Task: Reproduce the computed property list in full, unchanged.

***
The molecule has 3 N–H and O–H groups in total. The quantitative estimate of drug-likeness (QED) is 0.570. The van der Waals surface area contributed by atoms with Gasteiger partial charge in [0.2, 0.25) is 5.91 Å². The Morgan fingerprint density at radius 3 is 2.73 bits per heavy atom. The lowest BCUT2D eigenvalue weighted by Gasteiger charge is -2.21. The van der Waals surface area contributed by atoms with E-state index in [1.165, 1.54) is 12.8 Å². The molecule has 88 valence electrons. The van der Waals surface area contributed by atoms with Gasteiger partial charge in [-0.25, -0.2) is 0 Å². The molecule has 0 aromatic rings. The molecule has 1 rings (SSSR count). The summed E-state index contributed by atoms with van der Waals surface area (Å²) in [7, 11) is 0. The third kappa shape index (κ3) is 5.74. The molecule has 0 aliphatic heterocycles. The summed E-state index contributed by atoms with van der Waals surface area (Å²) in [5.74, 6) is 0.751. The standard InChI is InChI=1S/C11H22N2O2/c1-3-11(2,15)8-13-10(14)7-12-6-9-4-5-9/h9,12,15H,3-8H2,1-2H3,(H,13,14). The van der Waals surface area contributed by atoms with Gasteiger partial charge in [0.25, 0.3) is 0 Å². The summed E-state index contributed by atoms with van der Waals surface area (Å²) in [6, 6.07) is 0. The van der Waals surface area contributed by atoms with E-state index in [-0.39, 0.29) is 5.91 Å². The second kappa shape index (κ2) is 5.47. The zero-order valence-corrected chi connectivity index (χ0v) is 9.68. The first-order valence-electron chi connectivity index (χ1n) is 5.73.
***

The molecule has 3 N–H and O–H groups in total. The quantitative estimate of drug-likeness (QED) is 0.570. The van der Waals surface area contributed by atoms with Gasteiger partial charge in [0.2, 0.25) is 5.91 Å². The Morgan fingerprint density at radius 3 is 2.73 bits per heavy atom. The lowest BCUT2D eigenvalue weighted by Gasteiger charge is -2.21. The van der Waals surface area contributed by atoms with E-state index in [1.165, 1.54) is 12.8 Å². The molecule has 88 valence electrons. The van der Waals surface area contributed by atoms with Gasteiger partial charge in [-0.25, -0.2) is 0 Å². The molecule has 0 aromatic rings. The molecule has 1 rings (SSSR count). The summed E-state index contributed by atoms with van der Waals surface area (Å²) in [7, 11) is 0. The third kappa shape index (κ3) is 5.74. The molecule has 0 aliphatic heterocycles. The summed E-state index contributed by atoms with van der Waals surface area (Å²) in [5.74, 6) is 0.751. The standard InChI is InChI=1S/C11H22N2O2/c1-3-11(2,15)8-13-10(14)7-12-6-9-4-5-9/h9,12,15H,3-8H2,1-2H3,(H,13,14). The van der Waals surface area contributed by atoms with Gasteiger partial charge in [0.25, 0.3) is 0 Å². The summed E-state index contributed by atoms with van der Waals surface area (Å²) in [6, 6.07) is 0. The van der Waals surface area contributed by atoms with E-state index in [-0.39, 0.29) is 5.91 Å². The second kappa shape index (κ2) is 5.47. The zero-order valence-corrected chi connectivity index (χ0v) is 9.68. The first-order valence-electron chi connectivity index (χ1n) is 5.73.